January 20, 2016

DEP Gives Go-Ahead To Institute Project; PBS Presses Suit

The New Jersey Department of Environmental Protection (DEP) last week notified the Princeton Battlefield Society (PBS) that, after additional inspections, they still found no wetlands on the site where the Institute for Advanced Study (IAS) intends to build faculty housing and no need for IAS to acquire further permits.

At a December 21 State Senate Hearing, which resulted in a letter from three members of the Senate Environment and Energy Committee requesting that the DEP issue a stay on the Institute’s construction project, and a follow-up meeting on January 4 with DEP Commissioner Bob Martin, the Battlefield Society questioned the accuracy of the DEP’s Letter of Interpretation (LOI), which stated that there were no wetlands on the site, and claimed that the Institute was dumping debris and preparing to build in freshwater wetlands.

In last Wednesday’s letter, addressed to Princeton Battlefield Society lawyer Bruce Afran, the DEP denied the PBS claims.

“As a result of the December 7, 2015 and January 8, 2016 inspections,” according to Ginger KopKash, DEP assistant commissioner, “DEP has determined that the current LOI is accurate and that the Institute’s project is not encroaching on or otherwise disturbing any regulated wetlands or transition areas. Therefore the Institute does not require any permits from DEP.”

The NJDEP’s findings contradict claims made by The Princeton Battlefield Society in its January 7 letter of intent to sue under the federal Clean Water Act. The PBS letter to the Institute claimed “unpermitted discharges into wetlands” and called for a penalty of $37,500 per day for each designated wetland site, also citing deceptive actions by the Institute in obtaining its Letter of Interpretation from the DEP.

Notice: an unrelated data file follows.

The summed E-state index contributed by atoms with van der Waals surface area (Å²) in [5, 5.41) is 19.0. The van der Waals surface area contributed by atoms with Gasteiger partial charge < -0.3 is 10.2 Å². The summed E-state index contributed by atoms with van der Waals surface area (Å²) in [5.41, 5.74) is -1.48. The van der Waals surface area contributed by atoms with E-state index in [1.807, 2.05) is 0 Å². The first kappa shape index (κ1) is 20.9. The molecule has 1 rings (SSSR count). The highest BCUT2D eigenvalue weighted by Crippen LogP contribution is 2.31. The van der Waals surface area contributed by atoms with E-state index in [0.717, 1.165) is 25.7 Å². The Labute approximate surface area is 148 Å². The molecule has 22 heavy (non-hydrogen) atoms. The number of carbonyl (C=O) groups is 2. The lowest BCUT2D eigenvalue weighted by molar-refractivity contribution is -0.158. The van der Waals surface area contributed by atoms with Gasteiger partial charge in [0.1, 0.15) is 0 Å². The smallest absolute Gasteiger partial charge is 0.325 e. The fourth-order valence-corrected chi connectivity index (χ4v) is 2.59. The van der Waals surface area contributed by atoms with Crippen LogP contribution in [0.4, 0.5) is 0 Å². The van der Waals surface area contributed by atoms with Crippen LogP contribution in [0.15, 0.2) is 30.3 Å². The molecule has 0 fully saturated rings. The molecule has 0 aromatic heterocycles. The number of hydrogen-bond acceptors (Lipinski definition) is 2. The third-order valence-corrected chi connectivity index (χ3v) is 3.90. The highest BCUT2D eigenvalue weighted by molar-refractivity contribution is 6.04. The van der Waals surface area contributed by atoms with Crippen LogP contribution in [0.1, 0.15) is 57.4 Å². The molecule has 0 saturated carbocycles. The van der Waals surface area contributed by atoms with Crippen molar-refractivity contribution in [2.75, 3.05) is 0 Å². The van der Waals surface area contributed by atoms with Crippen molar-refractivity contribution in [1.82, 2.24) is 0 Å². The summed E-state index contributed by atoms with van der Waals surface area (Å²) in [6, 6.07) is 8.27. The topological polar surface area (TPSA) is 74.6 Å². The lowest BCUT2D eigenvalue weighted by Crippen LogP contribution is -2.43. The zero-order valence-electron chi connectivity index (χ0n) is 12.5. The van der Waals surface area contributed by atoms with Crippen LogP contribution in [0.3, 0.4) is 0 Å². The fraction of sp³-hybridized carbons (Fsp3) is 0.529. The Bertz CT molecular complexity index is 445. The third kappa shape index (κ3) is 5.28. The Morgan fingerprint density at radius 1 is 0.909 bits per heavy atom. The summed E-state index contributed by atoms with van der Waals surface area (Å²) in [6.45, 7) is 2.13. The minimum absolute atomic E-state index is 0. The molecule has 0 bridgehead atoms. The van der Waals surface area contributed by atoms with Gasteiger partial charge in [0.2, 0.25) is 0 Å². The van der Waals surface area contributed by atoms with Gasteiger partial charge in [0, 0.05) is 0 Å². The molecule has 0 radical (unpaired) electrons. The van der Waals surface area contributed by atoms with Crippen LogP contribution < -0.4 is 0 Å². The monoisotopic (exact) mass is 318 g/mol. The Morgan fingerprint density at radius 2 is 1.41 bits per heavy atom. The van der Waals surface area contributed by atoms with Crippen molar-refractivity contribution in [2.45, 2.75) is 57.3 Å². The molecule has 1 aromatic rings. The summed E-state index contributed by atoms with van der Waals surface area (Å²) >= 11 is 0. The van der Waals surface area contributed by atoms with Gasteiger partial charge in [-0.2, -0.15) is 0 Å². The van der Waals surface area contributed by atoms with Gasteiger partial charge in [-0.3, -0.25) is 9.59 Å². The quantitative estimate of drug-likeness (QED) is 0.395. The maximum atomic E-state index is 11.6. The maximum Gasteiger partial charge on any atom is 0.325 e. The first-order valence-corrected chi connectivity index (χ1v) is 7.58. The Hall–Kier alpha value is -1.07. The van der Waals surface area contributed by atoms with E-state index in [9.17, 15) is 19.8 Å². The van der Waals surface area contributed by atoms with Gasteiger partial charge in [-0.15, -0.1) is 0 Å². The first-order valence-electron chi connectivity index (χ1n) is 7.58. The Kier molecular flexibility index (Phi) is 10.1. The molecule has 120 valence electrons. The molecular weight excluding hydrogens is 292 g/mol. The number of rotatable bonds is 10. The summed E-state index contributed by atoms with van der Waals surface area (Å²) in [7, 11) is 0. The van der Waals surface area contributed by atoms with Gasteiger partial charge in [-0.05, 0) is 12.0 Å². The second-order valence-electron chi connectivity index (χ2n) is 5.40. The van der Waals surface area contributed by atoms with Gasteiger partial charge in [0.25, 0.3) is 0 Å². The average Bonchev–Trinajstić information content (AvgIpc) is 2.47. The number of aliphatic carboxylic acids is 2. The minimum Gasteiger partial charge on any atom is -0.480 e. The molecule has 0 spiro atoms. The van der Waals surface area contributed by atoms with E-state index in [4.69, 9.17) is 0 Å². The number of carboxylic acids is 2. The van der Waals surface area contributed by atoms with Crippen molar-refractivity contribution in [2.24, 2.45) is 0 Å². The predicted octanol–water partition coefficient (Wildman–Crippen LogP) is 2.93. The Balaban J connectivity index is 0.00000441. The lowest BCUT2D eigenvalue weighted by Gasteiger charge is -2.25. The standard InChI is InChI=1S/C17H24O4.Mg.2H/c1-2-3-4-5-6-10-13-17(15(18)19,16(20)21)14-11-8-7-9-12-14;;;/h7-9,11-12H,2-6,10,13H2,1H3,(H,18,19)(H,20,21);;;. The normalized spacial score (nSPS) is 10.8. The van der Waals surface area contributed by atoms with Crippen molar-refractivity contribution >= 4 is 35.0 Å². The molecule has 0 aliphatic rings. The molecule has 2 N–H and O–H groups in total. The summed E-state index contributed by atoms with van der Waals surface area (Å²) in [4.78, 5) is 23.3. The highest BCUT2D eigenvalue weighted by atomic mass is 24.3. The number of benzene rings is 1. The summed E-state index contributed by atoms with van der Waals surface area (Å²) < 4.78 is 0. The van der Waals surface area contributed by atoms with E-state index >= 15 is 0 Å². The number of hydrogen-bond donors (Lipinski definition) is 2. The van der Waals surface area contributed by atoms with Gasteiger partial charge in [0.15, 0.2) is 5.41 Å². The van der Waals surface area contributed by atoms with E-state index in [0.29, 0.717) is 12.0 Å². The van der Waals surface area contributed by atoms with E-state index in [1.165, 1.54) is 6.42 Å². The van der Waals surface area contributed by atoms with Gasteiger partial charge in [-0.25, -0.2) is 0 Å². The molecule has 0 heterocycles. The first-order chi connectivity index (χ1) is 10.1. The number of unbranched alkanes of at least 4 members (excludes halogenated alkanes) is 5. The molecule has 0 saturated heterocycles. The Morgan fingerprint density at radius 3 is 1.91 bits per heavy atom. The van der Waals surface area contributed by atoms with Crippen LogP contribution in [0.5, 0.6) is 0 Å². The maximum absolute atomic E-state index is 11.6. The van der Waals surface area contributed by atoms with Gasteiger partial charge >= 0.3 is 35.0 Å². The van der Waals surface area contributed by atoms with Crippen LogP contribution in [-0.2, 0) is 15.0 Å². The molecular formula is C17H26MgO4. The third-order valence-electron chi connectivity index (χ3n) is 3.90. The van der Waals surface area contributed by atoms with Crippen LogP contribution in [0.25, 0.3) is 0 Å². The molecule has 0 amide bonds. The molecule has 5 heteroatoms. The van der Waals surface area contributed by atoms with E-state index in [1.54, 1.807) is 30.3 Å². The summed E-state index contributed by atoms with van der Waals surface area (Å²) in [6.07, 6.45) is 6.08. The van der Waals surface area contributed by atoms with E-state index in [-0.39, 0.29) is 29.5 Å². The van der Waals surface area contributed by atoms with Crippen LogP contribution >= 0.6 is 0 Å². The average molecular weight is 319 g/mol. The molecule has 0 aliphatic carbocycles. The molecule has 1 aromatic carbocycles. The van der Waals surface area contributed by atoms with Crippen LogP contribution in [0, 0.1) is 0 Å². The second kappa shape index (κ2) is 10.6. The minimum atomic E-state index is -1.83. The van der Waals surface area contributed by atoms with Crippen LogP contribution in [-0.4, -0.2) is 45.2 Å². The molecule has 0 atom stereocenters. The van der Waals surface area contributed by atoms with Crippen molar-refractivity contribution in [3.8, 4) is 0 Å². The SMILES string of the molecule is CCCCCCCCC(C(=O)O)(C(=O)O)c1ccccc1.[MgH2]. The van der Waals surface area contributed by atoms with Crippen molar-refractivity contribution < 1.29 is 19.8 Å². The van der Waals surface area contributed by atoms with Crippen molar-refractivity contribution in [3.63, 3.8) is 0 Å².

The Battlefield Society was unfazed by last week’s DEP ruling. “They haven’t substantiated their findings in any credible way,” declared PBS President Jerald Hurwitz, further claiming “troubling misconduct” on the part of the DEP. “It’s hard to believe the DEP findings. They’ve been reluctant all along. They don’t like going back and admitting mistakes. The evidence is undeniable.”

Mr. Hurwitz said the Battlefield Society would “continue on the path we’re on. Our intent is to proceed with the law suit under the Clean Water Act at the expiration of the 60-day waiting period. We are contemplating other actions. We will proceed.”

On January 8, in preparing its response to PBS concerns, according to Ms. KopKash, a team of expert professionals from the DEP conducted visual inspections, compared current conditions outlined in materials provided by the Battlefield Society and conducted soil borings in three different areas that PBS had identified as wetlands.

Site preparations continue for the Institute’s proposed eight townhouses and seven single-family houses on the parcel of approximately seven acres, with the IAS continuing to claim that “our right to build is not in doubt.” In an official statement following the DEP decision, the Institute declared, “We are pleased that the Department of Environmental Protection reaffirmed, with its most recent visit, that the Institute has the Department’s necessary approval to proceed with the site preparation and construction of its faculty housing project.”